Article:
The hand is now friendlier, more approachable.  The dove is no longer a bird in the hand but it either taking off from the hand or making a gentle landing for nurturing and comfort.  The house is gone, replaced by a window in 4 parts.  Some people read this as a stained glass window with a cross.  A new symbol of hope is added to the identity, the sun on the right.  And another color is added to convey the diversity and warmth of Covenant House.

The tagline, “Opening Doors for Homeless Youth” adds another layer of meaning to the visual identity. It is clearly speaking to the main audience, kids on the streets.  And it is signaling to potential donors the mission of the organization.  Since recognition of Covenant House is low among potential donors, drawing a clear connection to homeless youth is essential.

The renewed Covenant House

The renewed Covenant House brand identity evokes a richness of positive associations and memories.  It tells about the next chapter of the organization, not lingering in the past.  In research the whole of the new branding — verbal, visual, metaphorical — is stronger in engaging potential donors.

Most important of all, it draws in the homeless kids, the street kids without any alternatives.  In their own words from co-creation research:

“An open door, a path to a new beginning.”

“Makes you feel welcome – a place to go where you won’t be in danger.”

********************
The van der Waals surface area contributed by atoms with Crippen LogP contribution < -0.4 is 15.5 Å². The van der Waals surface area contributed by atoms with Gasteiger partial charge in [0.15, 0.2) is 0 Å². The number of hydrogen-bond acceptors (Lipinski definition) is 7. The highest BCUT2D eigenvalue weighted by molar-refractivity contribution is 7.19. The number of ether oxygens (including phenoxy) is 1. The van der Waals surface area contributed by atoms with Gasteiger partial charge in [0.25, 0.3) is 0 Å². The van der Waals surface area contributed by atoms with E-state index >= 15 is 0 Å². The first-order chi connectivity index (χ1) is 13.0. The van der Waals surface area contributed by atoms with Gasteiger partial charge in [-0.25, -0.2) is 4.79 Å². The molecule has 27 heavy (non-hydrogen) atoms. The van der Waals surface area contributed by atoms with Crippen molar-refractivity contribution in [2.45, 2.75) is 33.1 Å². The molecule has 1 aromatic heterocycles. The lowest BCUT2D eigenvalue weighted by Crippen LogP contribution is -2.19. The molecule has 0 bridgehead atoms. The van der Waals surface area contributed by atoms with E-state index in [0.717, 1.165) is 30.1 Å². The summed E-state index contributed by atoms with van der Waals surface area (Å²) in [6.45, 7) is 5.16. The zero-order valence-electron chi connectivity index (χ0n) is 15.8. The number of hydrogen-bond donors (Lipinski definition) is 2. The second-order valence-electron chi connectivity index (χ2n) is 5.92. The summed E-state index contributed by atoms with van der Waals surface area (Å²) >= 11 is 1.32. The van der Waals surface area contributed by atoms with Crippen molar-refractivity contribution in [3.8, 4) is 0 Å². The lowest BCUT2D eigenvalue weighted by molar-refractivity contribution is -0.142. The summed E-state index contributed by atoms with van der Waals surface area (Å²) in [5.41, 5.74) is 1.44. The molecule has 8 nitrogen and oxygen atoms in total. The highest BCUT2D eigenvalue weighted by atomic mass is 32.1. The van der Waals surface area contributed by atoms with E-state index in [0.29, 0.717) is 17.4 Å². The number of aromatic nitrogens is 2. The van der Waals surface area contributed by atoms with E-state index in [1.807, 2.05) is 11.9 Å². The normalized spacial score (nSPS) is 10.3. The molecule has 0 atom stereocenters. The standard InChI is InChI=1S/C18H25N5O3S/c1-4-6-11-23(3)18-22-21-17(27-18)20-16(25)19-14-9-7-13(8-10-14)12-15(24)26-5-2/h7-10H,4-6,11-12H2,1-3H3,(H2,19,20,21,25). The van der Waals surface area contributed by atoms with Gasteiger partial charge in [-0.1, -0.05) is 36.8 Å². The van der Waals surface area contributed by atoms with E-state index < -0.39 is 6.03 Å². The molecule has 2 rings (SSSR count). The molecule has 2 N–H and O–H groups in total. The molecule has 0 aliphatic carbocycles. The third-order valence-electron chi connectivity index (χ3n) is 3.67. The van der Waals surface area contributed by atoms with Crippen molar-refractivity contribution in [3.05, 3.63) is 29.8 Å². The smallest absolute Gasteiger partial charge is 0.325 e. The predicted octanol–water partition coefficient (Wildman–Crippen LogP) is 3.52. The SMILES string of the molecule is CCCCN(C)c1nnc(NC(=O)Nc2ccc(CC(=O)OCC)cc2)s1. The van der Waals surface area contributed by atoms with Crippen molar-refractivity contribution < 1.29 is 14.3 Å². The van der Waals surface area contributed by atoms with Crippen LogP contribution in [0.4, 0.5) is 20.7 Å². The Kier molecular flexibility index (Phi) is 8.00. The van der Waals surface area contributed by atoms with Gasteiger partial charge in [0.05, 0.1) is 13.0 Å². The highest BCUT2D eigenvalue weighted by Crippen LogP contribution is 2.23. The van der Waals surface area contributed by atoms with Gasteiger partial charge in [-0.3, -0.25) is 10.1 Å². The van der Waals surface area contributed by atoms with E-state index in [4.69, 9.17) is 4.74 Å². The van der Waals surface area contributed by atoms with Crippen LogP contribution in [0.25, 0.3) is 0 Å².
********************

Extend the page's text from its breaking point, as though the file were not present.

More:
“Someone who is going to listen – someone who is going to open their heart to me.”

Covenant House New Jersey

The rebranding program would never have happened without the vision, energy and enthusiasm of everyone at Covenant House, including Kathleen Fineout, Judith Nichols, Tom Manning, Jim White, Sister Patricia Cruise, Tom Kennedy and the rest of the wonderful people at Covenant House.

Consider sending a donation to Covenant House this holiday season at

Covenant House rebranding Part 3: the next chapter

A brand exists in time because we exist in time.  It has a past, a present and a future.

Okay, a completely new brand has no past. But all other brands have a past, a history.  They have a backstory.

As consumers we don’t forget out past experiences with a brand.  Or what we heard about the brand from friends, movies and, yes, advertising.  For example, I never owned a VW bug.  Even so, I have many strong memories and associations with the brand.  My impressions range from the hazy recollections of seeing cars on the street to a vivid memory of going with my daughter to see the Lindsey Lohan movie “Herbie Fully Loaded”.

Therefore the brand story needs to have a past, a present and a future:  yesterday, today and tomorrow.

The art of creating a compelling brand story is to talk about about today, but weave in the strongest elements of the past.  Then it needs to have a forward leaning element so that we want to know what tomorrow will bring, we want to turn the next page.  There is always another chapter to be written in the story of a brand.

We use this framework of a past, present and future to update the Covenant House brand story.   We use language that is vivid, alive, evocative.  The story matters because the stakes are so high.  This story has the power to save the life of a teenager.

The new Covenant House brand story

The new Covenant House brand story

The brand story does not stop here.  It goes layers deeper.  Within the Covenant House brand story are all of the life stories of all the individuals who have ever been touched by the organization.  Each story will break your heart.

The next post is on renewing the covenant through renewing the visual identity.

In the meantime, consider making a donation to Covenant House this year.  It can save a life.

Covenant House Rebranding: Part 2